Care and Feeding

Our Nanny Ditched Us to Help Immigrants at the Border

I support the cause, but should she give a little more notice?

Angry woman reacting to an email.
Photo illustration by Slate.

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Dear Care and Feeding,

Our nanny, “Lucy,” has been taking care of our daughter since she was 4 months old. (She is now nearing 2 years old.) She has worked for us part time, three days a week. I am a teacher and off for the summers, but out of courtesy to her, we kept her on over the summers. We just signed a new contract with her beginning Labor Day to begin full time, five days a week.

The issue: While she was away on a weeklong vacation, she texted to inform me that she would be out of town for an additional two weeks to help children at the border. (She is a Dreamer herself, and an activist.) I support the cause and her efforts, but she barely gave any notice and didn’t ask if it was OK—just gave us a “heads up.” I find this highly unprofessional and disrespectful. I texted her back saying that such a drastic change in her schedule should have been made well in advance and that we need to talk to her when she returns. She then apologized for causing any inconvenience.

This feels insane to me. In any other job, she would be fired immediately. My husband feels that we should have a serious talk with her when she returns and see what happens. When she returns, I only have one week before returning to work. We have had other small issues with her, mostly involving lateness. I’m at a loss. On one hand, it feels crazy to employ someone who would do this; on the other hand, she has worked for us a long time and I don’t want to be rash just because my emotions are on overdrive. What do we do?

—Being an Employer Is Hard

Dear BaEiH,

Hoo boy.

One thing I couldn’t help noticing was missing from your letter was how this last-minute change in schedule actually had any significant impact on your life. I did not hear, for example, that you had to miss work, lost an important client, or were fired from your job because of a loss of child care. In other words, your only complaints here are that you were inconvenienced and that it was not something she should have done. I agree on both counts.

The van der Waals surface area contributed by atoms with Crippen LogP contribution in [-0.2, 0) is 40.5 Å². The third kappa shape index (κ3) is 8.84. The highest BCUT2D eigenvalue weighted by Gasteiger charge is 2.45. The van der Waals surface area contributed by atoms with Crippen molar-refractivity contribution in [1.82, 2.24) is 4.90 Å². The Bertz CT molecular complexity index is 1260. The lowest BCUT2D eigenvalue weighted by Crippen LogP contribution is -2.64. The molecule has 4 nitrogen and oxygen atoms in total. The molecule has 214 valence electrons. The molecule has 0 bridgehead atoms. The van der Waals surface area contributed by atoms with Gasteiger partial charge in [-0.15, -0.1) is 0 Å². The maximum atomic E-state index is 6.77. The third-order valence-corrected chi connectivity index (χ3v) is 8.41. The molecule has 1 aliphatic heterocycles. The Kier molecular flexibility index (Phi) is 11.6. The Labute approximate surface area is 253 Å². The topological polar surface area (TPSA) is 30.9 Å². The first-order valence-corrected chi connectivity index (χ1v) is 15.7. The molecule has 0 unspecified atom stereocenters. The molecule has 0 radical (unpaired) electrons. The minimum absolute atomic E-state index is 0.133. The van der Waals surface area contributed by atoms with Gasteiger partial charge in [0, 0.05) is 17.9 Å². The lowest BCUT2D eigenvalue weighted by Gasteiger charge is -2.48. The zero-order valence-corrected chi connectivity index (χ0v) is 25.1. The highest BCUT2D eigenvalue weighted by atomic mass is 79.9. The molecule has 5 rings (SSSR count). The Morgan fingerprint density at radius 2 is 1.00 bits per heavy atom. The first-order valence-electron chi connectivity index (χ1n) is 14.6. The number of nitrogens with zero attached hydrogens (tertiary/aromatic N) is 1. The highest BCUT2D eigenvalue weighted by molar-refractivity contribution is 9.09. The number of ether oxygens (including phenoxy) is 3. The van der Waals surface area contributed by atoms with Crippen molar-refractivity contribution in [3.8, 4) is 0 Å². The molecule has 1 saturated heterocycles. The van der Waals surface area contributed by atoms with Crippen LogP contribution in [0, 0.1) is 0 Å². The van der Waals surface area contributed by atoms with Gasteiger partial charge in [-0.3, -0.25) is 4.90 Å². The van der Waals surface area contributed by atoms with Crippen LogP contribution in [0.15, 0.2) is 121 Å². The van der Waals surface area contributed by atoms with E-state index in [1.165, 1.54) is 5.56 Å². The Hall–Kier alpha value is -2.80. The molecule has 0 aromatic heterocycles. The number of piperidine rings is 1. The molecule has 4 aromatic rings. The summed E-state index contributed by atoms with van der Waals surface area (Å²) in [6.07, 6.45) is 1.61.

But please. A little perspective. Being an employer is hard? Being in a country where you have to miss work in order to defend the rights of your people to be treated as human beings is hard. Living day to day not knowing whether you might be rounded up—that’s hard. And being in such a position and hearing your employer complain, “I’m inconvenienced”: That’s probably hard. There is very little hard about your position, my friend.

That doesn’t mean your nanny doesn’t have employment responsibilities. If she were regularly taking off huge swaths of time to deal with border-related issues, I would have said it’s a difficult situation, but you should wish her the best of luck, donate some money to her cause, and hire someone who can come to work. If you had said she was on vacation and decided at the very last minute to extend her vacation because she was having such a great time on the beach, I would also suggest that you move on. But what you’ve said is: We like this person enough that she’s been with us for two years. Now she’s spending a few weeks going to care for separated children at the border, and you’re upset it’s preventing her from caring for your well-fed, well-housed child? Surely you see the irony in that.

When you found yourself saying, “I support the cause, but,” you should have stopped there. Because what your letter suggests is that you support the cause right up until the point at which you feel personally inconvenienced by it. But one really great way to actually support the cause is to make it possible for someone to go and actively support said cause without losing their job. I am 1,000 percent sure you’ve said at least once that you “love” this nanny and that she’s “basically part of the family.” I suggest now would be a good time to start acting like it.

—Carvell